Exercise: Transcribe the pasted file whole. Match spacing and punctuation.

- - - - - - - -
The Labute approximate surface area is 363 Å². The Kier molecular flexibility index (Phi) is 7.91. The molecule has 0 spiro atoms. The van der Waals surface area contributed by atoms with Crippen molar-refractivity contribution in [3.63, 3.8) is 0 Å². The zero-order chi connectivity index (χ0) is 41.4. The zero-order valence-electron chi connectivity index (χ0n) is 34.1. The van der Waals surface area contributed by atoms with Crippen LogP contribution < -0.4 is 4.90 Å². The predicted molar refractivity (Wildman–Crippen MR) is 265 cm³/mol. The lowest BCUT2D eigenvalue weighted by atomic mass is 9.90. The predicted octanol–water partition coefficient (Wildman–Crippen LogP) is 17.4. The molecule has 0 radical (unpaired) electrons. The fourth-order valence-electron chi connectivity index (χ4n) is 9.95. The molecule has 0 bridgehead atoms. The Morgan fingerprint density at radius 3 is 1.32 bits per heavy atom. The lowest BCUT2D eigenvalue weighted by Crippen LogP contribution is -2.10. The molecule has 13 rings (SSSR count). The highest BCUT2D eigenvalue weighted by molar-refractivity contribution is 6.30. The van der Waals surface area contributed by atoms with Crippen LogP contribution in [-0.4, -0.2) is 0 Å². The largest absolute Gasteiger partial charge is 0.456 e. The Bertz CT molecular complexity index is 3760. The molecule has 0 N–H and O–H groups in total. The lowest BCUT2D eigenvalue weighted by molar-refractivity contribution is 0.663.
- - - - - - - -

The Labute approximate surface area is 363 Å². The Kier molecular flexibility index (Phi) is 7.91. The molecule has 0 spiro atoms. The van der Waals surface area contributed by atoms with Crippen molar-refractivity contribution in [3.63, 3.8) is 0 Å². The zero-order chi connectivity index (χ0) is 41.4. The zero-order valence-electron chi connectivity index (χ0n) is 34.1. The van der Waals surface area contributed by atoms with Crippen LogP contribution < -0.4 is 4.90 Å². The predicted molar refractivity (Wildman–Crippen MR) is 265 cm³/mol. The lowest BCUT2D eigenvalue weighted by atomic mass is 9.90. The predicted octanol–water partition coefficient (Wildman–Crippen LogP) is 17.4. The molecule has 0 radical (unpaired) electrons. The fourth-order valence-electron chi connectivity index (χ4n) is 9.95. The molecule has 0 bridgehead atoms. The Morgan fingerprint density at radius 3 is 1.32 bits per heavy atom. The lowest BCUT2D eigenvalue weighted by Crippen LogP contribution is -2.10. The molecule has 13 rings (SSSR count). The highest BCUT2D eigenvalue weighted by molar-refractivity contribution is 6.30. The van der Waals surface area contributed by atoms with Crippen LogP contribution in [-0.4, -0.2) is 0 Å². The largest absolute Gasteiger partial charge is 0.456 e. The Bertz CT molecular complexity index is 3760. The molecule has 0 N–H and O–H groups in total. The lowest BCUT2D eigenvalue weighted by molar-refractivity contribution is 0.663.